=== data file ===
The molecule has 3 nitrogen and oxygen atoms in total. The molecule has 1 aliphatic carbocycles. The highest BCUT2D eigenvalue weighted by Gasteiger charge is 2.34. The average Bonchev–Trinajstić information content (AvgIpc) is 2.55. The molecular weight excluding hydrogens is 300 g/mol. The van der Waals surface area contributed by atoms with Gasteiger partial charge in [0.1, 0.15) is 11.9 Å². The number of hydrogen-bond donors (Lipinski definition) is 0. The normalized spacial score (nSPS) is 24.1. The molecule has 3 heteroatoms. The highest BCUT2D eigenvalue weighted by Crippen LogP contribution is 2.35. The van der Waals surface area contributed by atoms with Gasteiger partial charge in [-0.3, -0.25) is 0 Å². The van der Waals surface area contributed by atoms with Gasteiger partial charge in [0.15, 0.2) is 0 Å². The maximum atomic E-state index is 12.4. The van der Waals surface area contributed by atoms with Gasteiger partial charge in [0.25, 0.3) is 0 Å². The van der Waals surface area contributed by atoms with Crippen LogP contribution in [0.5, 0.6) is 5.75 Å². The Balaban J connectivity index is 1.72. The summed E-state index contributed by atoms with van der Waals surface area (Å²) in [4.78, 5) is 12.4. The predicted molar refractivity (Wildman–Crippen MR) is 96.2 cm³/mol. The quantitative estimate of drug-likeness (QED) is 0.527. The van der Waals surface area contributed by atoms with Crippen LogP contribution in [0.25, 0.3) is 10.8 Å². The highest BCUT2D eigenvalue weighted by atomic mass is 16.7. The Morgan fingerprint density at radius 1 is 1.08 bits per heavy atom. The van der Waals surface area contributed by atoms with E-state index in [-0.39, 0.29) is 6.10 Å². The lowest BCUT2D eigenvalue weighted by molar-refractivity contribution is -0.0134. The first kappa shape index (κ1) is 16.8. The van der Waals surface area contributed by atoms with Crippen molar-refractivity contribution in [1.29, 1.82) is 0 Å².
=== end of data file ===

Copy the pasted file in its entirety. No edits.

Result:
The molecule has 3 nitrogen and oxygen atoms in total. The molecule has 1 aliphatic carbocycles. The highest BCUT2D eigenvalue weighted by Gasteiger charge is 2.34. The average Bonchev–Trinajstić information content (AvgIpc) is 2.55. The molecular weight excluding hydrogens is 300 g/mol. The van der Waals surface area contributed by atoms with Gasteiger partial charge in [0.1, 0.15) is 11.9 Å². The number of hydrogen-bond donors (Lipinski definition) is 0. The normalized spacial score (nSPS) is 24.1. The molecule has 3 heteroatoms. The highest BCUT2D eigenvalue weighted by Crippen LogP contribution is 2.35. The van der Waals surface area contributed by atoms with Gasteiger partial charge in [-0.3, -0.25) is 0 Å². The van der Waals surface area contributed by atoms with Gasteiger partial charge in [0.15, 0.2) is 0 Å². The maximum atomic E-state index is 12.4. The van der Waals surface area contributed by atoms with Gasteiger partial charge in [0.25, 0.3) is 0 Å². The van der Waals surface area contributed by atoms with Crippen LogP contribution in [0.5, 0.6) is 5.75 Å². The Balaban J connectivity index is 1.72. The summed E-state index contributed by atoms with van der Waals surface area (Å²) in [4.78, 5) is 12.4. The predicted molar refractivity (Wildman–Crippen MR) is 96.2 cm³/mol. The quantitative estimate of drug-likeness (QED) is 0.527. The van der Waals surface area contributed by atoms with Crippen LogP contribution in [0.25, 0.3) is 10.8 Å². The highest BCUT2D eigenvalue weighted by atomic mass is 16.7. The Morgan fingerprint density at radius 1 is 1.08 bits per heavy atom. The van der Waals surface area contributed by atoms with E-state index in [-0.39, 0.29) is 6.10 Å². The lowest BCUT2D eigenvalue weighted by molar-refractivity contribution is -0.0134. The first kappa shape index (κ1) is 16.8. The van der Waals surface area contributed by atoms with Crippen molar-refractivity contribution in [1.29, 1.82) is 0 Å².